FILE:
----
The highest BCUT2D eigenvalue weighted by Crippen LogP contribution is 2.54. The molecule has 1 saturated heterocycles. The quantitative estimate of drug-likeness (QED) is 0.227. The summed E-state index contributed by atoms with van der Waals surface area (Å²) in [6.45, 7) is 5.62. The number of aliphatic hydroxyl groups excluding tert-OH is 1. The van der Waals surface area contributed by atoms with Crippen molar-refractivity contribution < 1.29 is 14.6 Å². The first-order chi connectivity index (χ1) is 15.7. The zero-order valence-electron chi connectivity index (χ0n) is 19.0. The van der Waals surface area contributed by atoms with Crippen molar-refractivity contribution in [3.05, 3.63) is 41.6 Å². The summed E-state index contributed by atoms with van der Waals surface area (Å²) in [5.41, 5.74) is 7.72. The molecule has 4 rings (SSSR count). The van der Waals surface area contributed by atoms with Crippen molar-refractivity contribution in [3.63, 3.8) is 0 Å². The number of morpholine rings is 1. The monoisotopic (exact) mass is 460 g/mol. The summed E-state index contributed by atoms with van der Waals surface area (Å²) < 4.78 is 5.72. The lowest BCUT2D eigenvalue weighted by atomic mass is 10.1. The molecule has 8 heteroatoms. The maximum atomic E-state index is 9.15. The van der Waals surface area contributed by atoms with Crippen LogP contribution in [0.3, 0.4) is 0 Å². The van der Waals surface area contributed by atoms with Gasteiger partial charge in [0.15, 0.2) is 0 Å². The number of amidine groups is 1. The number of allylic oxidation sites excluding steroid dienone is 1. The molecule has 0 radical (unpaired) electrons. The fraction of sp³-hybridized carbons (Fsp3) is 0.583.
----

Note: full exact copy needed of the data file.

The highest BCUT2D eigenvalue weighted by Crippen LogP contribution is 2.54. The molecule has 1 saturated heterocycles. The quantitative estimate of drug-likeness (QED) is 0.227. The summed E-state index contributed by atoms with van der Waals surface area (Å²) in [6.45, 7) is 5.62. The number of aliphatic hydroxyl groups excluding tert-OH is 1. The van der Waals surface area contributed by atoms with Crippen molar-refractivity contribution < 1.29 is 14.6 Å². The first-order chi connectivity index (χ1) is 15.7. The zero-order valence-electron chi connectivity index (χ0n) is 19.0. The van der Waals surface area contributed by atoms with Crippen molar-refractivity contribution in [3.05, 3.63) is 41.6 Å². The summed E-state index contributed by atoms with van der Waals surface area (Å²) in [5.41, 5.74) is 7.72. The molecule has 4 rings (SSSR count). The van der Waals surface area contributed by atoms with Crippen molar-refractivity contribution in [3.63, 3.8) is 0 Å². The number of morpholine rings is 1. The monoisotopic (exact) mass is 460 g/mol. The summed E-state index contributed by atoms with van der Waals surface area (Å²) < 4.78 is 5.72. The lowest BCUT2D eigenvalue weighted by atomic mass is 10.1. The molecule has 8 heteroatoms. The maximum atomic E-state index is 9.15. The van der Waals surface area contributed by atoms with Crippen LogP contribution in [0.3, 0.4) is 0 Å². The van der Waals surface area contributed by atoms with Gasteiger partial charge in [0.15, 0.2) is 0 Å². The number of amidine groups is 1. The number of allylic oxidation sites excluding steroid dienone is 1. The molecule has 0 radical (unpaired) electrons. The fraction of sp³-hybridized carbons (Fsp3) is 0.583.